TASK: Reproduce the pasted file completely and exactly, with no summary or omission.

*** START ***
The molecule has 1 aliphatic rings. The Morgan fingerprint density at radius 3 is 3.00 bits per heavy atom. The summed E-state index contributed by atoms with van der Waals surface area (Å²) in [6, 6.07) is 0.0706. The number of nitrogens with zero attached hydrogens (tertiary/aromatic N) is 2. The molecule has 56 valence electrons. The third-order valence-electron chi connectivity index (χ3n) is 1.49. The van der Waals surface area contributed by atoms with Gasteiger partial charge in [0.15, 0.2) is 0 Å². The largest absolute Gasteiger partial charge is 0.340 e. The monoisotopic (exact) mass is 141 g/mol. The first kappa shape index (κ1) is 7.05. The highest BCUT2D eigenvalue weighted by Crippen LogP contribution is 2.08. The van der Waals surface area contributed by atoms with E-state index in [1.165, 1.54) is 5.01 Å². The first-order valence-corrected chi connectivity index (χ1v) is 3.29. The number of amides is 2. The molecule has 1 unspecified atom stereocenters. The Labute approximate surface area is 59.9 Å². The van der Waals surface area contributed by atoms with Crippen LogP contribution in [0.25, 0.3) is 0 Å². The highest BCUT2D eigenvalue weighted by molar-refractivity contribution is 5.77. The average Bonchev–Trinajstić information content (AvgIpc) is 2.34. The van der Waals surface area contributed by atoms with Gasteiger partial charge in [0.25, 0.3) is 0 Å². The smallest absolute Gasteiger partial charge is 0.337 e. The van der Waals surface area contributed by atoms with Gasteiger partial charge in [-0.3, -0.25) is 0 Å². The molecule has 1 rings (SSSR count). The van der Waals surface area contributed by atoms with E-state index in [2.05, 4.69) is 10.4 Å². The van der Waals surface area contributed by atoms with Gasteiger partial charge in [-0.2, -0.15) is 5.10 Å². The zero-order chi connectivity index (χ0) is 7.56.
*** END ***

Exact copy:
The molecule has 1 aliphatic rings. The Morgan fingerprint density at radius 3 is 3.00 bits per heavy atom. The summed E-state index contributed by atoms with van der Waals surface area (Å²) in [6, 6.07) is 0.0706. The number of nitrogens with zero attached hydrogens (tertiary/aromatic N) is 2. The molecule has 56 valence electrons. The third-order valence-electron chi connectivity index (χ3n) is 1.49. The van der Waals surface area contributed by atoms with Gasteiger partial charge in [0.15, 0.2) is 0 Å². The largest absolute Gasteiger partial charge is 0.340 e. The monoisotopic (exact) mass is 141 g/mol. The first kappa shape index (κ1) is 7.05. The highest BCUT2D eigenvalue weighted by Crippen LogP contribution is 2.08. The van der Waals surface area contributed by atoms with E-state index in [1.165, 1.54) is 5.01 Å². The first-order valence-corrected chi connectivity index (χ1v) is 3.29. The number of amides is 2. The molecule has 1 unspecified atom stereocenters. The Labute approximate surface area is 59.9 Å². The van der Waals surface area contributed by atoms with Crippen LogP contribution in [0.25, 0.3) is 0 Å². The highest BCUT2D eigenvalue weighted by molar-refractivity contribution is 5.77. The average Bonchev–Trinajstić information content (AvgIpc) is 2.34. The van der Waals surface area contributed by atoms with Gasteiger partial charge in [0.25, 0.3) is 0 Å². The smallest absolute Gasteiger partial charge is 0.337 e. The van der Waals surface area contributed by atoms with Gasteiger partial charge in [-0.3, -0.25) is 0 Å². The molecule has 1 rings (SSSR count). The van der Waals surface area contributed by atoms with E-state index in [2.05, 4.69) is 10.4 Å². The van der Waals surface area contributed by atoms with Gasteiger partial charge in [-0.2, -0.15) is 5.10 Å². The zero-order chi connectivity index (χ0) is 7.56.